AGATHA at 250p From the liner notes: " In short, this beautifully performed and superbly recorded album is a fitting musical excellence from Ghana's longest-lived group. It's therefore not surprising that Nana Ampadu is the most brilliant musician and wonderful lyricist who works in a standard and modern format using traditional rhythms and innovations to give the best to his large audience. Nana Ampadu is always together with his people. The people with Africa Feeling."
Well, I could hardly put it any better than it is expressed on the back of this Makossa Records International pressing of the 1981 lp "Agatha".

Songs We Taught The Mummies
First music from Devo and a collection of west coast proto-punk outfits with grinding guitars. Then seven fuzzy guitar garage style tunes from The Mummies:

The Mummies were an American garage punk band formed by Trent Ruane (organ, vocals), Maz Kattuah (bass), Larry Winther (guitar) and Russell Quan (drums). They are one of the most popular and influential bands within the garage punk scene.
Originally hailing from San Mateo, California, they soon tied in with San Francisco's The Phantom Surfers to create that city's burgeoning garage punk scene. With influences of surf rock, frat rock, and 1950s and 1960s garage rock bands such as The Sonics and more contemporary garage punk bands like Thee Mighty Caesars the Mummies eschewed the contemporary rock music of their time. Their first show was at the Chi Chi club in San Francisco in December 1988. The Mummies are especially known for their matching, tattered mummy costumes they wore on stage and their impertinent and insulting attitude that they brought with them. They created and promoted the concept of 'Budget Rock', which rejected professionalism and star status in favor of a simplified do-it-yourself aesthetic. As part of this concept they performed and recorded only on outdated and often damaged equipment. For a tour vehicle they used a garishly painted 1965 Pontiac ambulance. As part of their lo-fi manifesto, they released their music only on vinyl for many years, allowing 'official' CD format releases only in the 2000s. Billy Childish would later say that The Mummies were the only garage group he really loved.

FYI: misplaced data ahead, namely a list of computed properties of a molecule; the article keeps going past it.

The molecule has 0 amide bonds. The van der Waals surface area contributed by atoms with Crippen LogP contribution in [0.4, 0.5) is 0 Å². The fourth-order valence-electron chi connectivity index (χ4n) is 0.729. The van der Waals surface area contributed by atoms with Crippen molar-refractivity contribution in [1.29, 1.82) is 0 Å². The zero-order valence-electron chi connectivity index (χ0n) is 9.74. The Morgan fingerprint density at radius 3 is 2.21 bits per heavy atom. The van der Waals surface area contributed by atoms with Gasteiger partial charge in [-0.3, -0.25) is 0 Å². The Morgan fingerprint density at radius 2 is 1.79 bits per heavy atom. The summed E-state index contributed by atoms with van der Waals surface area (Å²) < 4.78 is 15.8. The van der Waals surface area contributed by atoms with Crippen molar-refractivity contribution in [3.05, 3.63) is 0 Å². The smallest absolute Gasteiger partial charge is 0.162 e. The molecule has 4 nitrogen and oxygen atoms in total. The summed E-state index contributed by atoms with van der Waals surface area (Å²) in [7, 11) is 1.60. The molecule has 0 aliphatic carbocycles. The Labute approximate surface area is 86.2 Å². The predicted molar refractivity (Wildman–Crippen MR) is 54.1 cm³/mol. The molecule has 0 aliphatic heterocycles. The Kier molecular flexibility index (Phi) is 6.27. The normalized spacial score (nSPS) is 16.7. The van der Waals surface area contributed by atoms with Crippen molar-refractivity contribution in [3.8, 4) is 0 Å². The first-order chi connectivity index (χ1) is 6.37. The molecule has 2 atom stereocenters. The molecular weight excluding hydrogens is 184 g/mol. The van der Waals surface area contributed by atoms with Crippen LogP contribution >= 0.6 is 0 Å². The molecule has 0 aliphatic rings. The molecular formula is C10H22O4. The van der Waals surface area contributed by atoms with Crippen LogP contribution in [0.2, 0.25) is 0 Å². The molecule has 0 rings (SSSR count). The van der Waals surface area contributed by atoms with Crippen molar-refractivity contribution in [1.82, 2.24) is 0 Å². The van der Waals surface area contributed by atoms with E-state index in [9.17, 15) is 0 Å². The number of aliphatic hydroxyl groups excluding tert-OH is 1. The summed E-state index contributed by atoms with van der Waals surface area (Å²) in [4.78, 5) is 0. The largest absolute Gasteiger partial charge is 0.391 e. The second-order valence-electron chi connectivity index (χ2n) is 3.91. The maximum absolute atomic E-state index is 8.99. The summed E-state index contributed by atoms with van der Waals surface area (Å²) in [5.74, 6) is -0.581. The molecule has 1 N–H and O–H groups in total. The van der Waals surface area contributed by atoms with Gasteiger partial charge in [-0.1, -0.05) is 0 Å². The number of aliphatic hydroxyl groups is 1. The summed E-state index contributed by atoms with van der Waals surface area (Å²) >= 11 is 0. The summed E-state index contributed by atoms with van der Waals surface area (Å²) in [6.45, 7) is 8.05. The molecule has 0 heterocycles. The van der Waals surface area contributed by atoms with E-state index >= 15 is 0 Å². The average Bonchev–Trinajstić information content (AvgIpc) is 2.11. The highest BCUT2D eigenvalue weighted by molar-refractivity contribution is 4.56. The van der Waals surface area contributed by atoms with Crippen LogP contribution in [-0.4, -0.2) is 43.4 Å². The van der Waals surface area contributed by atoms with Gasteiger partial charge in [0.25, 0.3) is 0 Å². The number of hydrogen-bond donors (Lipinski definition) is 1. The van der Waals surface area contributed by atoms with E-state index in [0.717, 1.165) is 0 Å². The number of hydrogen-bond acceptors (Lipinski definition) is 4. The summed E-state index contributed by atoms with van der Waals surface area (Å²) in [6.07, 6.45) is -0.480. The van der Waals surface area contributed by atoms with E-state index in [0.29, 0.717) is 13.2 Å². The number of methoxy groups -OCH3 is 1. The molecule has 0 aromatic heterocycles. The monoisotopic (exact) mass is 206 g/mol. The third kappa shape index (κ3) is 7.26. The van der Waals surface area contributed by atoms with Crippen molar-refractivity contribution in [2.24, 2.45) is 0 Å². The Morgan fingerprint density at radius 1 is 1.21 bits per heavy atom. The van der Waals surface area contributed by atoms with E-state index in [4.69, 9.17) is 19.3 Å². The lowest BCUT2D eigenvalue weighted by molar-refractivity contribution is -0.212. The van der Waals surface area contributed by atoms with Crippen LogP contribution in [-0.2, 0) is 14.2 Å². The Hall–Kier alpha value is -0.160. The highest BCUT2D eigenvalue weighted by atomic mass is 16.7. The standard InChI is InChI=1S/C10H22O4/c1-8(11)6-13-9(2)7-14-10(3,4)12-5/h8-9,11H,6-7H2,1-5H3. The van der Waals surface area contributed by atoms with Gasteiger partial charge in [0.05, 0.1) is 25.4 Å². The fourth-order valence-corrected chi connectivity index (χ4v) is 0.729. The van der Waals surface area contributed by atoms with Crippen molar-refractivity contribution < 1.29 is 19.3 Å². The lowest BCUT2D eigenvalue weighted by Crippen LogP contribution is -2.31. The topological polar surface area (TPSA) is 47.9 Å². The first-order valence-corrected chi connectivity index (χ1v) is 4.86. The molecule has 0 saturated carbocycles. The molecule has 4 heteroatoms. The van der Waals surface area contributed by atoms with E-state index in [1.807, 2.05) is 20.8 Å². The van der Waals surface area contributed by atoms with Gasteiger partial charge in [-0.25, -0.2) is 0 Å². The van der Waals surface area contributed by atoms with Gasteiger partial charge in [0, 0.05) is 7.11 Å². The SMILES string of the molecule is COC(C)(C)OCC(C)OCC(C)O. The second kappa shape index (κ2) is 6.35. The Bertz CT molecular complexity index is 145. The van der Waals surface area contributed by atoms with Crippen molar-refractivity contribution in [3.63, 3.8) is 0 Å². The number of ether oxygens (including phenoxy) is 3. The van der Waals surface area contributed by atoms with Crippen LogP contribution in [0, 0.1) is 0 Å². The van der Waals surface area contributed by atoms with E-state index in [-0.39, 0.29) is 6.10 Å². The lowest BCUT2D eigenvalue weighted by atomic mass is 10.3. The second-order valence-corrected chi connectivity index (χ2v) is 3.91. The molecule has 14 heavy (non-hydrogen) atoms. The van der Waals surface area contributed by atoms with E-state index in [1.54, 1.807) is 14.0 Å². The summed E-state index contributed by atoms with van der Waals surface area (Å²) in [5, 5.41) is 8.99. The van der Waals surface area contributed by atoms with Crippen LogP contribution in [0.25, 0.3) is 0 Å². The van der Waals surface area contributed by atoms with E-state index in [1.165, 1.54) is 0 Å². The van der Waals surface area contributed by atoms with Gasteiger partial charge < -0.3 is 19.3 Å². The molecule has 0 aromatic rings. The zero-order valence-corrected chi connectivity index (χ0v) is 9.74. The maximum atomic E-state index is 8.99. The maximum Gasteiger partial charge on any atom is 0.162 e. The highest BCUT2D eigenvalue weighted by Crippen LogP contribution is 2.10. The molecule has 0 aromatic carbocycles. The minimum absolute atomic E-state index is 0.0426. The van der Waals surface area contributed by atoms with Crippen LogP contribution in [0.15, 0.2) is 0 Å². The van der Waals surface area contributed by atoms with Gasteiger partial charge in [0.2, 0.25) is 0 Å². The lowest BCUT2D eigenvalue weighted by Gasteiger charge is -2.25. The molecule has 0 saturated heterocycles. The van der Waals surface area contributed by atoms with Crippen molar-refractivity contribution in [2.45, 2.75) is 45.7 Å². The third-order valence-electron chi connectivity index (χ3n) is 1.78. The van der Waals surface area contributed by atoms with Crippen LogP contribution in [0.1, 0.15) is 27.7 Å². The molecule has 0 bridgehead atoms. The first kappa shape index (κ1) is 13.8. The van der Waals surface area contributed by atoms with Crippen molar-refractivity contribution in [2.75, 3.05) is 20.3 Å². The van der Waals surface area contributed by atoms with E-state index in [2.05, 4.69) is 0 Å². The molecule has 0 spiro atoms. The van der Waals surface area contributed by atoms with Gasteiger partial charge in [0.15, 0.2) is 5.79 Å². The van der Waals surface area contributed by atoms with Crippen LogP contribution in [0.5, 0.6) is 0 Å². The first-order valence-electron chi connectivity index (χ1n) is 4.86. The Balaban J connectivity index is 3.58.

Nine Inch Nails, Street Sweeper and Jane's Addiction EP
2009 tour sampler from these three bands. Classic tracks from Jane's Addiction with unreleased versions of Chip Away and Whores.

Joy and Strength to All.....